The role of the accountant is changing

2016 will probably mark the tipping point when the relationship between business owners, their accountants and HMRC changed forever.

The role of the accountant in the year-end compliance process is already shifting from one of being the ‘gatekeeper’ of the information flow to HMRC and Companies House to the application of review, checking, correction and optimisation services to the data “on its way through”.

But the future is one where small business owners work directly with the accounting software companies (Xero/Kashflow/FreeAgent) for their compliance needs – who needs an accountant getting in the way, and adding cost? Of course, the software vendors know this.
In the meantime though they need accountants to help them on-board new businesses and the accountants need them – to be able to connect with the new breed of business owner who “gets” software as a service and wants an accountant who is comfortable with that.

Let’s not kid ourselves though, that the relationship between the accounting software companies and accountants will be anything like as cosy in 5 years’ time.

And from what we currently know of the government’s plans for Making Tax Digital (MTD) this is exactly what HMRC want. It is now totally clear that MTD will also mean keeping accounting records digitally.

Although HMRC has been holding informal consultation events around the country to gather feedback from businesses and agents on the MTD proposals so far announced, one aspect in particular has not been as clearly articulated as it might have been. It is that MTD will also include a requirement for digital record keeping by businesses.

While HMRC has said that it does not want transactional data in the proposed quarterly returns, what it will want is for businesses and self-employed people themselves to keep their accounting records digitally. Verbally we have been told that using Excel is not digital record keeping; it will have to be accounting software. If so, this will have serious book keeping consequences for many businesses and it is certain that the old brown paper parcel approach to book keeping will be dead.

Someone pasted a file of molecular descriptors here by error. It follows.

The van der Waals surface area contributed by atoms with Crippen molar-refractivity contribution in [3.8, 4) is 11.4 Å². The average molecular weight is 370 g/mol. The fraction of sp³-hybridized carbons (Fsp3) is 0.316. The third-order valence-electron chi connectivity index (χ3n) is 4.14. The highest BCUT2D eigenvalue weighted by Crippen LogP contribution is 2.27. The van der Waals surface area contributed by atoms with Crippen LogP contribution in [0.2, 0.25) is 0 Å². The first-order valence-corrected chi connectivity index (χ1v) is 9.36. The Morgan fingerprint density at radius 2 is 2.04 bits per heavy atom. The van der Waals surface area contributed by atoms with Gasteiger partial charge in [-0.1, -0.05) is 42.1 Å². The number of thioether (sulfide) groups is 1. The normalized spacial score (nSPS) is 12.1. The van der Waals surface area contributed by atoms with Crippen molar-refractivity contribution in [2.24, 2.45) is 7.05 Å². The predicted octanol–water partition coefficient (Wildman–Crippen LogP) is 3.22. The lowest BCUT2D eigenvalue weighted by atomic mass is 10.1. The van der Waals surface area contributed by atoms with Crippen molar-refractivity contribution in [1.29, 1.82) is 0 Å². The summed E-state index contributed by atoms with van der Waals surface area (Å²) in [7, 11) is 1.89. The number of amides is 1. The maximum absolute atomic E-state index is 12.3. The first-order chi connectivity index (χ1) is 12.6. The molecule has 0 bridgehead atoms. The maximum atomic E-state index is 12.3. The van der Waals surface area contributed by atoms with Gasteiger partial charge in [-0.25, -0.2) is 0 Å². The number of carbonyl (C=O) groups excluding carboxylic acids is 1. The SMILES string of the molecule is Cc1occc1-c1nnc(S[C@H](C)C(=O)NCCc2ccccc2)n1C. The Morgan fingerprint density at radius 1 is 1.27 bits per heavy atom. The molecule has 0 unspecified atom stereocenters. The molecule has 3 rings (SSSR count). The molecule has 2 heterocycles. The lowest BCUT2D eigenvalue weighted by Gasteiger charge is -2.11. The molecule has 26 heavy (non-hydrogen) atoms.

If there was any doubt, the following extract is from a recent speech by the Financial Secretary to the Treasury, David Gauke:

“We’ve also seen the rise of companies providing digital accounting services, using exactly the sort of technology and processes that will be needed when we make tax fully digital.Just last week, I met FreeAgent, one such company, whose software is already being used by 45,000 customers. And we are working with other innovative firms, such as Intuit and Xero. That is where the market is heading.”

What this means is HMRC taking their information directly from the the business owner’s online accounting software with no recourse to the accountant. This explains why HMRC are so keen to work with Xero, Intuit and FreeAgent. This move was foreseeable, and should be less of a shock to forward-thinking business owners who have already started to take control for their bookkeeping.

Although I suspect that many business owners will still want and value the services of an accountant when the alternative is that entrepreneurs just trust HMRC to interpret and then tax their numbers properly.

For those business owners who have not accepted the inevitable – that they will have to adopt digital accounting software in the very near future – time is running out. Make sure it is on your agenda for your next meeting with your accountant even if it isn’t on theirs.

Noel Guilford, Principal at Guilford Accounting
Noel Guilford is the principal of Guilford Accounting a small business accountancy practice specialising in advising owner-managed businesses on current accounting, finance, and tax matters. You can reach him via email at or by phone at 01244 660866. He is the author of the 'Figure it out - an entrepreneurs guide to understanding your business numbers' which you can obtain by visiting​​​​​​​​​​​​​​​​​​​​​​​​​​​​​​​​​​​​​​​​​​​​​​​​​​​​​​​​ His latest book, How to Build a Successful Business' will be published in 2018.

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